- Put Credit Spreads – These are bullish trades when selling a put credit spread. The trader should look for the put to lose value over time via theta decay giving them the advantage. The trader then should look to buy a cheaper put option that will offer them protection. For example, if a stock is trading at around $150 per share you would sell a $150 strike put while buying a $145 strike put as protection. As long as the stock trades above $150 per share, you will collect the premium.
- Call Credit Spreads – These are bearish trades, and selling a call credit would be your goal. For example, let’s say a stock is trading around $150 per share, you would sell a $150 strike call and buy a cheaper $160 strike call as protection. So long as the trade stays under $150, you collect the premium.
Credit spreads are a great way to trade options if you are looking for a low-risk but low-reward strategy. But let’s go over what they are and how they can be applied.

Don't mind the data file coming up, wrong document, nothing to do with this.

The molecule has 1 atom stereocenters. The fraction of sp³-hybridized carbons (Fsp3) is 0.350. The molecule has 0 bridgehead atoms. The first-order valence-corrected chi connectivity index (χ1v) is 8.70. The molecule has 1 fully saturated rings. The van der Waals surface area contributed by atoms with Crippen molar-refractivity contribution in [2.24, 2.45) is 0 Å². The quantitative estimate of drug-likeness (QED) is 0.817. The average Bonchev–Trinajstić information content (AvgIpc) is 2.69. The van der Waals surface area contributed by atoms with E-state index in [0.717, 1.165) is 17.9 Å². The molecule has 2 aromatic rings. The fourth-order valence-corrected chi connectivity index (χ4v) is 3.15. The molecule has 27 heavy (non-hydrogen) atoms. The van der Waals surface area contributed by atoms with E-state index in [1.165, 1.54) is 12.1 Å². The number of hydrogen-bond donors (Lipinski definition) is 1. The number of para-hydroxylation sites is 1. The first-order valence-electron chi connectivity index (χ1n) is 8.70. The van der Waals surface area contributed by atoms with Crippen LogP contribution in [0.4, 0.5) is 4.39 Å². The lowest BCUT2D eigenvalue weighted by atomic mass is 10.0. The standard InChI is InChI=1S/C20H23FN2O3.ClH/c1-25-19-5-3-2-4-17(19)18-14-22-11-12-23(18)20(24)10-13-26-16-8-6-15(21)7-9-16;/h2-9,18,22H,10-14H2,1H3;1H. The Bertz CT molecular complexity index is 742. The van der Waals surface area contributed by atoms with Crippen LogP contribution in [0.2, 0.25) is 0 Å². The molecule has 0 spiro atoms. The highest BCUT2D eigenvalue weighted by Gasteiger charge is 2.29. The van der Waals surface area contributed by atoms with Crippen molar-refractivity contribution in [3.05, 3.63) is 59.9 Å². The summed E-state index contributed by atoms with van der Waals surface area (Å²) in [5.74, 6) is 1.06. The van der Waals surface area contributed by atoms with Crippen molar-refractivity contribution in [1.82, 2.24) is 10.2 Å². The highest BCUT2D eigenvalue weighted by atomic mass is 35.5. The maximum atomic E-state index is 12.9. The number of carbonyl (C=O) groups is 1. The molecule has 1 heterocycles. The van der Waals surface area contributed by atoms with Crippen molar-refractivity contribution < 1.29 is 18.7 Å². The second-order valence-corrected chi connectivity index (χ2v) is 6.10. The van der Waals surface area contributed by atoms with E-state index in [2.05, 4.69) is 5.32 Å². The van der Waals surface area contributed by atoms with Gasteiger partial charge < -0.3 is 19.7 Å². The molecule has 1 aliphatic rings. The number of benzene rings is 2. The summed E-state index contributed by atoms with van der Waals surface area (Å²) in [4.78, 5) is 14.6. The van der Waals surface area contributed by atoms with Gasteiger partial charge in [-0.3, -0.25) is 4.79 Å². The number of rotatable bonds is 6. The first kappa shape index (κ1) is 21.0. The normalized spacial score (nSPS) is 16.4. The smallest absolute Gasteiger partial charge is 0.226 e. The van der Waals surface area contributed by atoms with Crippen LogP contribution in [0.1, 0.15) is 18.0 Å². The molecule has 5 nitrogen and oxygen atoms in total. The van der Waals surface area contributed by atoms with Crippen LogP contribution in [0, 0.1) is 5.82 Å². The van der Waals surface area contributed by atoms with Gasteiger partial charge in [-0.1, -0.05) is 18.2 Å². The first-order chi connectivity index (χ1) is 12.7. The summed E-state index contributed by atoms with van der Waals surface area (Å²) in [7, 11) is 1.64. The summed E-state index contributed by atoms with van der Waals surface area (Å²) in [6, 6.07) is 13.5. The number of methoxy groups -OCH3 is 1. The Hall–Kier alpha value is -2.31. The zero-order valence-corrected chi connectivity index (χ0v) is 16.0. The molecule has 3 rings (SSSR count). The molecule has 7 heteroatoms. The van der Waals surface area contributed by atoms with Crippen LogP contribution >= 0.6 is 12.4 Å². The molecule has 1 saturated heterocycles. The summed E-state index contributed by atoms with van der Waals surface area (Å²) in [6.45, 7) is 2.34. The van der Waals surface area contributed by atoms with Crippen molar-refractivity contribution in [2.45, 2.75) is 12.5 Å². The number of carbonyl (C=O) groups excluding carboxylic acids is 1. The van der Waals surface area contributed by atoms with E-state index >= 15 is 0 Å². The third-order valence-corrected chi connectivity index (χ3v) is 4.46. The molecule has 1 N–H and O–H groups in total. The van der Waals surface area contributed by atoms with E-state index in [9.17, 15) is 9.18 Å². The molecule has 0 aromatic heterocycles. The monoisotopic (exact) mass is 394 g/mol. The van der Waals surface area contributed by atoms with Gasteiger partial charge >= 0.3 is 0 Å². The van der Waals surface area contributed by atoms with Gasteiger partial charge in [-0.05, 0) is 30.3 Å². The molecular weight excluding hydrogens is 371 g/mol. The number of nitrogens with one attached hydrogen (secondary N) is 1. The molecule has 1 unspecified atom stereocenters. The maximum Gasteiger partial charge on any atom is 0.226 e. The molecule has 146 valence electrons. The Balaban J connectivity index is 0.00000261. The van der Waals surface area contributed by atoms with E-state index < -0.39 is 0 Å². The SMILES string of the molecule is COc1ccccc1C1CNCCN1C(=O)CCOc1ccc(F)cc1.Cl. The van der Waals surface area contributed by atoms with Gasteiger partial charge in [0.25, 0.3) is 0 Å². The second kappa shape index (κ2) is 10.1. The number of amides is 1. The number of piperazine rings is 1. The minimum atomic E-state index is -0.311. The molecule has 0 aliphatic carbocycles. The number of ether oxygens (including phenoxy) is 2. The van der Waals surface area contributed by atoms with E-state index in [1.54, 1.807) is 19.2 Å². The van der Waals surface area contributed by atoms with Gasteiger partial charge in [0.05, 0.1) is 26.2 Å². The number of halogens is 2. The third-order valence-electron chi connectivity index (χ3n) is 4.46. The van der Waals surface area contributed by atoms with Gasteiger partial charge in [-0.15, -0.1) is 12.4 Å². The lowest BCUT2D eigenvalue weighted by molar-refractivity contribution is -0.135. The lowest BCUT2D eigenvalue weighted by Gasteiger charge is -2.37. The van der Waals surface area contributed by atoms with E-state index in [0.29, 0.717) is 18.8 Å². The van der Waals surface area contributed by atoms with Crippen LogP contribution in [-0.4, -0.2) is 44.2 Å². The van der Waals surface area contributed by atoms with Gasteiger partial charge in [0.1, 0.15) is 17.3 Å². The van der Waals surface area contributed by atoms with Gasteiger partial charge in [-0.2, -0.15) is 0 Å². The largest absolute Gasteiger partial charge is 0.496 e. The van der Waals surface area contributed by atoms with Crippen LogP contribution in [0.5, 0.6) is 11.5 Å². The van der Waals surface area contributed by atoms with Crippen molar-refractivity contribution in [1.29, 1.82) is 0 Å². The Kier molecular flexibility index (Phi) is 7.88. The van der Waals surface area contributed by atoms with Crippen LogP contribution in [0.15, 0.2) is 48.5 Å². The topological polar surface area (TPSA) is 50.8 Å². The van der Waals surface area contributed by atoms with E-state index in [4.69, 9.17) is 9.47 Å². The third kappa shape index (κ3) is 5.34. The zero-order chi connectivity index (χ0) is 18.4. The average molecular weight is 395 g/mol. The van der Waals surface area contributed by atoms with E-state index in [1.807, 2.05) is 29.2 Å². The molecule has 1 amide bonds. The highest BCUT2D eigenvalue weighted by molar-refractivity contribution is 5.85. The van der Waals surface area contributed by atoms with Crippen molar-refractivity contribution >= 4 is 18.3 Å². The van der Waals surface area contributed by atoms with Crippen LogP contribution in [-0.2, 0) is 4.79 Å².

TSLA is one of my favorite tickers to trade because there is always something going on, you don’t need a short squeeze or a crazy move to make money in this stock, you just have to get used to the moves and learn how to trade the wiggles. On this trade, it was a relatively quick move, just a nice jump above resistance – totally different than my normal, trend-following trades. I traded this because TSLA and I are great friends and we have gotten very familiar. I used my options chain + technical setup to trade this for a very quick, 73% gain that didn’t require a lot of risks!
This ticker is a great candidate for spreads. It’s expensive when it comes to long calls and it’s volatile, so it’s easier for a trader to use spreads, and your percentage gain as it relates to risk is actually better than if you bought expensive long calls.